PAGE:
Tools and Tutorials

 

Bottle Cutter Tutorial (pdf)
This tool was most likely developed in South America, though I cannot find any information about it online. I had heard about it being used by villagers near Salta, Argentina many years ago, though never saw it. I learned how to make it from Rajasthani artist Vishal Dhaybhai, who had figured it out from an online photo that he believes came from Brazil. We introduced the tool to Eastern Bhutan in 2013, where it is now widely used. See its use for plastic bottle weaving below.


 

 

 

 

 

 

 

 

 

 

Rope Winder
Made from scrap wood and a metal coat hanger, a rope winder can be made to facilitate the manual winding of materials into ropes. This winder is made for three ply ropes, but a winder can just as easily be made for 4 or more ply ropes. The holes accomodating metal hooks need to be equidistant. I will work on a tutorial for this tool and post it in the future.


 

Basic Weaving Frame
This weaving frame was adapted from a Bhutanese backstrap loom frame for weaving plastic bottle string (see Bottle Cutter Tutorial to understand how to make bottle string). Plastic bottles cannot be woven with a backstrap, since the string is curly and needs constant tension. I made a simple heddle to lift half of the strings, and a shed stick can be inserted to raise the other half. For tutorials on how to make weaving heddles etcetera, I suggest visiting Laverne Waddington's excellent blog called Backstrap Weaving.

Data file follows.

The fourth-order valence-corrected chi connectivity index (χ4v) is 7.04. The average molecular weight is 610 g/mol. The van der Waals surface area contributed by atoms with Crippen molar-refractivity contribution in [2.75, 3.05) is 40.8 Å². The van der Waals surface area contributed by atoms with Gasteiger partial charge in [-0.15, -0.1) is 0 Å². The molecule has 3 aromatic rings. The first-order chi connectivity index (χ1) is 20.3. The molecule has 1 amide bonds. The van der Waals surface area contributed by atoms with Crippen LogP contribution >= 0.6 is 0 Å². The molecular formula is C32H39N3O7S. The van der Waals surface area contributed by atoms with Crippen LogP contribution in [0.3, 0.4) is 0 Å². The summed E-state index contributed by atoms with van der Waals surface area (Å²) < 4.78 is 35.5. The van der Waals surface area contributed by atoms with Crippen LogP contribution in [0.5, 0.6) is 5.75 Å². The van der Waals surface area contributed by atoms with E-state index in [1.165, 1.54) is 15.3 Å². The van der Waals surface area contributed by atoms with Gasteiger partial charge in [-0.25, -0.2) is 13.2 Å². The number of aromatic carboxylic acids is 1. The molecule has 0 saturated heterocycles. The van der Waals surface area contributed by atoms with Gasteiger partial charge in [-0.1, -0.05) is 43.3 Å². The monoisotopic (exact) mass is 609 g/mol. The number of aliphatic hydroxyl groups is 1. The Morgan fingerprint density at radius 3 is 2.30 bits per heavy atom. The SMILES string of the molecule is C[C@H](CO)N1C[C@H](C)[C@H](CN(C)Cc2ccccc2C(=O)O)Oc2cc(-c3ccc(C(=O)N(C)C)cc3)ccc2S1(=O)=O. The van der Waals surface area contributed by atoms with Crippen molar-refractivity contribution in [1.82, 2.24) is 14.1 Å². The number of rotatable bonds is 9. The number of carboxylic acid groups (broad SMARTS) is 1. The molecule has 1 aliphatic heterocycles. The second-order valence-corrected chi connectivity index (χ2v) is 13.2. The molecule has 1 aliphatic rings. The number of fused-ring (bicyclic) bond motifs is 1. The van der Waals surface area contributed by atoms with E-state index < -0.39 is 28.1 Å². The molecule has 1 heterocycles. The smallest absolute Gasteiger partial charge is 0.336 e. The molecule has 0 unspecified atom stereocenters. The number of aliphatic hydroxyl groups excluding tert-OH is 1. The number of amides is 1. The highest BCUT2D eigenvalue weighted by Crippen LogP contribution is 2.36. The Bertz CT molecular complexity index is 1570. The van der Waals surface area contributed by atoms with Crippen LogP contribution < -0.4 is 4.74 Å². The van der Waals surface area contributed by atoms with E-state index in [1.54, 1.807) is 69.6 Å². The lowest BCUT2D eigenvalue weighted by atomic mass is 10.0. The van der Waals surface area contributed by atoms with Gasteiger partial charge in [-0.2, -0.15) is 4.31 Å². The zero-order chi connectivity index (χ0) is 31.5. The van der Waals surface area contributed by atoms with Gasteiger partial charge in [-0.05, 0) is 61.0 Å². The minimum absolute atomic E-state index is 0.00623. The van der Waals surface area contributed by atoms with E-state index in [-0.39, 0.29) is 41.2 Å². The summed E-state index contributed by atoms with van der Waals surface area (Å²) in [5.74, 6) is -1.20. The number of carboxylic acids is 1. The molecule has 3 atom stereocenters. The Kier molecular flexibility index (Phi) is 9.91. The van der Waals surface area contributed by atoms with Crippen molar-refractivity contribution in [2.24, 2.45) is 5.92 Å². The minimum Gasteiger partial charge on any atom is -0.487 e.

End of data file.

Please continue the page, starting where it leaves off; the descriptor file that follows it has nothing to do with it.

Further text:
Other Tutorials:

The following tutorials were developed to help reduce and reuse soft plastic waste.

Plastic Wrapper Cutting Tutorial (pdf) illustrates how to quickly cut any kind of tube (plastic wrappers, plastic bags, even t-shirts and Tetrapak juice boxes) into one long string. Then, the string can be wound into rope (see rope winder images above) or woven into a textile.

The Karma Cushion (pdf) was adapted from traditional Tibetan floor cushions to utilize soft plastic waste as the fill. The cushion has inner walls to help keep the fill from flattening with time. Karma cushions are being made from old monks robes and plastic wrappers at monsateries in SE Bhutan to manage plastic waste (monks robes are also made from synthetic materials) and provide floor cushions for the community. For more information, you can contact the Samdrup Jongkhar Initiative.

The Alternating Walls Cushion (pdf)
was something I developed as an easier way to sew the Karma Cushion. The compartments in this cushion help prevent soft plastics from compacting too much over time.

Plastic Bag Ironing (pdf) is now a well-known technique used to make any number of items, including bags and furniture. It works best with LDPE (#4) soft plastics.

 

Bags:

T-shirt Bags (pdf) are easy to make and provide an alternative to similarly-designed plastic grocery bags. This is a commonly used technique that I learned from Cheryl Lohrman of Create Plenty, in Portland, Oregon.

Umbrella Bag Tutorial (pdf) illustrates how to make a light, compact and water-proof bag. I never leave home without mine. I came up with this design, but it was inspired by the work of Casa Project, in Tokyo, Japan.

The Sari Bag (pdf) was designed to reuse old robes discard by Buddhist monks in SE Bhutan. The robes, once made from cotton, are now made from synthetic fabrics and are disposed of by burning, which is harmful to the environment.